The House in the Forest, Watercolour gouache and ink on paper, 19" x 20", £1400
Haven 9: Beyond the Edge of the City, Watercolour gouache and ink on paper, 19" x 20", £1400
Haven 8: Beyond the Edge of the City, Oil on canvas , 30" x 30", SOLD
Teresa Lawler studied Fine Art at Northumbria University and at the Slade Postgraduate School, University College London. She then joined the BBC design department and subsequently worked both as a designer/art director in television and theatre and as an academic in the UK, Singapore and Australia. During this time she consistently produced paintings, drawings and installations which were widely exhibited. Painting is now her main focus working in water based media and oil.
She was awarded the Winsor and Newton prize for the group of paintings shown as a candidate at the RI 209th exhibition (2021) and was elected a member the same year.
Past time spent as a designer in television and theatre has strongly influenced the painting and drawing that I now focus on. Screen imagery is frequently referenced, both in terms of creating scenic,architectural structures and in the use of deeply contrasting lighting and intense colour to create a dramatic effect. Connected to this is an interest in paintings from the past that display a fascination for the kind of lighting that is a forerunner of film lighting today, in which subjects emerge from dark, evocative backgrounds.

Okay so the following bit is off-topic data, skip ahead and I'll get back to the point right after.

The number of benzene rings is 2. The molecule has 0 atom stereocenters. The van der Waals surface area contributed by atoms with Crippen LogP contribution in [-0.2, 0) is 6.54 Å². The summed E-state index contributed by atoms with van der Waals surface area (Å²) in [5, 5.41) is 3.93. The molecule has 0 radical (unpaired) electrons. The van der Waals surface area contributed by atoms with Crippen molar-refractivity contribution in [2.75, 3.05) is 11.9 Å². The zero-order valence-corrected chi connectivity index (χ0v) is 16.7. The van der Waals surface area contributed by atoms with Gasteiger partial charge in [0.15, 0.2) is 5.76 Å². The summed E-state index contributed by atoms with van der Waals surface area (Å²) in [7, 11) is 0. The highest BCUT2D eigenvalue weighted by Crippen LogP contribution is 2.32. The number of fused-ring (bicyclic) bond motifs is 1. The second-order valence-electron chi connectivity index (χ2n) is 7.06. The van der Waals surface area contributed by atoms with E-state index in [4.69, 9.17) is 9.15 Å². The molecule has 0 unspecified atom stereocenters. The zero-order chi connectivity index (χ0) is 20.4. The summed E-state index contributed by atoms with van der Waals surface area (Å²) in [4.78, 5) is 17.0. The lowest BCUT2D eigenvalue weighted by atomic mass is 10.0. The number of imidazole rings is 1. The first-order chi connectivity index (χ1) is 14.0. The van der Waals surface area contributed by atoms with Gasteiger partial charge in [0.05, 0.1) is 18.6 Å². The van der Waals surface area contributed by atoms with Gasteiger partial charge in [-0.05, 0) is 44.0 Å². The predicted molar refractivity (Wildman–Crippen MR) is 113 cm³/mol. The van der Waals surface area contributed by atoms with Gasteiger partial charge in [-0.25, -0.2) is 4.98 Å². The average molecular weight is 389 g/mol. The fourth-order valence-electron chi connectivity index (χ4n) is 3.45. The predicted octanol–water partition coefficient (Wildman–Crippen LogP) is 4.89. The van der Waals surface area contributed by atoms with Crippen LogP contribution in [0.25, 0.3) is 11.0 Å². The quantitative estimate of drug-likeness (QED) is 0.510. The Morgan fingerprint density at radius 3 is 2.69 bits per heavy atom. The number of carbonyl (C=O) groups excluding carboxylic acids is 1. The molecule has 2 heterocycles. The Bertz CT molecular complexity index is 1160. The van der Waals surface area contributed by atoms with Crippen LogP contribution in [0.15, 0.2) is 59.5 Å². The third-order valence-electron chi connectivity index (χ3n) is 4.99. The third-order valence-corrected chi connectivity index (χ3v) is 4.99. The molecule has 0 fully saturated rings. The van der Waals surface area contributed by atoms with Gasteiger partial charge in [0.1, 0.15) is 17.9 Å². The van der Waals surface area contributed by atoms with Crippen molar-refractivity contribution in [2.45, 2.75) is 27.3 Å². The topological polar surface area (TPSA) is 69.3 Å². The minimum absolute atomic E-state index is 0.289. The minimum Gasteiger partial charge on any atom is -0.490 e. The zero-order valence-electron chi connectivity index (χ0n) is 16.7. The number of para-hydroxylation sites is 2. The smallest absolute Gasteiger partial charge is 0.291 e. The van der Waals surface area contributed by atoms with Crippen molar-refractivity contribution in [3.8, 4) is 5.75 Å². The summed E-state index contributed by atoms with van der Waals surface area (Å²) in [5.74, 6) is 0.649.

'On the far edge of the city' series :
My most recent work looks at that space where the city meets the country - where nature connects with the built environment. I am interested in how buildings insert themselves into the landscape and also in the drama this collision can create by combining invented,classical landscapes with contrasting stylised architectural forms. Although the figure is now largely absent from my work a human presence is often suggested not just by buildings but also by the glow of light in a window.
I started this series at the beginning of 2020 however this work has now taken on a new meaning. All the paintings deal with the issues/ elements mentioned above - however the houses perched on invented hillsides outside the city have become 'havens' for me as they seem now to represent safe and peaceful places of refuge.